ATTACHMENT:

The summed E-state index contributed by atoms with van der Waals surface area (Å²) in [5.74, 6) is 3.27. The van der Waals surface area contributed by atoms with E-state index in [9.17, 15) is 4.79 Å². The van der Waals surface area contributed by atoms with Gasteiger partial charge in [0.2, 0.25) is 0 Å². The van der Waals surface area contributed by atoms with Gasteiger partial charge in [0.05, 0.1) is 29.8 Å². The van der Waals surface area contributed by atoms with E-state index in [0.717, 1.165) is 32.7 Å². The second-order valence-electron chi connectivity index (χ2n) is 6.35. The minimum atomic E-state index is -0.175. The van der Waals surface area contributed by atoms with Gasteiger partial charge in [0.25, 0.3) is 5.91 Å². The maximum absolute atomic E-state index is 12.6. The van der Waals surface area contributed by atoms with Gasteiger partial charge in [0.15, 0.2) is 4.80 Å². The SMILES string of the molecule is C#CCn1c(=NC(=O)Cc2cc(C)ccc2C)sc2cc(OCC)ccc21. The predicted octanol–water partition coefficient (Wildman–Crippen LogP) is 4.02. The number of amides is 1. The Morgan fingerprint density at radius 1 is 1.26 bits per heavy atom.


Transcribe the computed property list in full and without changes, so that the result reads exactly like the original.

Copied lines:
The summed E-state index contributed by atoms with van der Waals surface area (Å²) in [5.74, 6) is 3.27. The van der Waals surface area contributed by atoms with E-state index in [9.17, 15) is 4.79 Å². The van der Waals surface area contributed by atoms with Gasteiger partial charge in [0.2, 0.25) is 0 Å². The van der Waals surface area contributed by atoms with Gasteiger partial charge in [0.05, 0.1) is 29.8 Å². The van der Waals surface area contributed by atoms with E-state index in [0.717, 1.165) is 32.7 Å². The second-order valence-electron chi connectivity index (χ2n) is 6.35. The minimum atomic E-state index is -0.175. The van der Waals surface area contributed by atoms with Gasteiger partial charge in [0.25, 0.3) is 5.91 Å². The maximum absolute atomic E-state index is 12.6. The van der Waals surface area contributed by atoms with Gasteiger partial charge in [0.15, 0.2) is 4.80 Å². The SMILES string of the molecule is C#CCn1c(=NC(=O)Cc2cc(C)ccc2C)sc2cc(OCC)ccc21. The predicted octanol–water partition coefficient (Wildman–Crippen LogP) is 4.02. The number of amides is 1. The Morgan fingerprint density at radius 1 is 1.26 bits per heavy atom.